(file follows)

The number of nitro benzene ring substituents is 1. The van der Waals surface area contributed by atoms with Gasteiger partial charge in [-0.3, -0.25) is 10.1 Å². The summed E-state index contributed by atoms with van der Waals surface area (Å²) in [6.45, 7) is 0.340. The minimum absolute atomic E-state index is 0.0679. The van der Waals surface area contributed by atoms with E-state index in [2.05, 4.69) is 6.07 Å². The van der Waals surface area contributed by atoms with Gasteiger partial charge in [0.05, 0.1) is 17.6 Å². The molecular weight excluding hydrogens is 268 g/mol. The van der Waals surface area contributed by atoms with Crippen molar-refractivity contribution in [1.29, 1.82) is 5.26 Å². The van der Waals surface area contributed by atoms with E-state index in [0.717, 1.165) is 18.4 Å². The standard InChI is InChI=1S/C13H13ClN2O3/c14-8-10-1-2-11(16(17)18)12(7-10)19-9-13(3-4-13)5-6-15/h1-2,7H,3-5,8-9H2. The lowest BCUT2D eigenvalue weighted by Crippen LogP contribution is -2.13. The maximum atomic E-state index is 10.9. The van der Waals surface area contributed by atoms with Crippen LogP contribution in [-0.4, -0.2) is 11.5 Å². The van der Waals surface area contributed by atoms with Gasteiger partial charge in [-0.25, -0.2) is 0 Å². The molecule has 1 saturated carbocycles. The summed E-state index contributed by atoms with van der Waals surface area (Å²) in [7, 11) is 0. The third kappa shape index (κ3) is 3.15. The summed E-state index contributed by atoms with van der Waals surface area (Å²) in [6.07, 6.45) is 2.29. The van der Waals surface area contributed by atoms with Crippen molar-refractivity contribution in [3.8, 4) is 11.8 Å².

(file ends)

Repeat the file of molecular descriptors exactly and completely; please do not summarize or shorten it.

The number of nitro benzene ring substituents is 1. The van der Waals surface area contributed by atoms with Gasteiger partial charge in [-0.3, -0.25) is 10.1 Å². The summed E-state index contributed by atoms with van der Waals surface area (Å²) in [6.45, 7) is 0.340. The minimum absolute atomic E-state index is 0.0679. The van der Waals surface area contributed by atoms with E-state index in [2.05, 4.69) is 6.07 Å². The van der Waals surface area contributed by atoms with Gasteiger partial charge in [0.05, 0.1) is 17.6 Å². The molecular weight excluding hydrogens is 268 g/mol. The van der Waals surface area contributed by atoms with Crippen molar-refractivity contribution in [1.29, 1.82) is 5.26 Å². The van der Waals surface area contributed by atoms with E-state index in [0.717, 1.165) is 18.4 Å². The standard InChI is InChI=1S/C13H13ClN2O3/c14-8-10-1-2-11(16(17)18)12(7-10)19-9-13(3-4-13)5-6-15/h1-2,7H,3-5,8-9H2. The lowest BCUT2D eigenvalue weighted by Crippen LogP contribution is -2.13. The maximum atomic E-state index is 10.9. The van der Waals surface area contributed by atoms with Crippen LogP contribution in [-0.4, -0.2) is 11.5 Å². The van der Waals surface area contributed by atoms with Gasteiger partial charge in [-0.25, -0.2) is 0 Å². The molecule has 1 saturated carbocycles. The summed E-state index contributed by atoms with van der Waals surface area (Å²) in [7, 11) is 0. The third kappa shape index (κ3) is 3.15. The summed E-state index contributed by atoms with van der Waals surface area (Å²) in [6.07, 6.45) is 2.29. The van der Waals surface area contributed by atoms with Crippen molar-refractivity contribution in [3.8, 4) is 11.8 Å².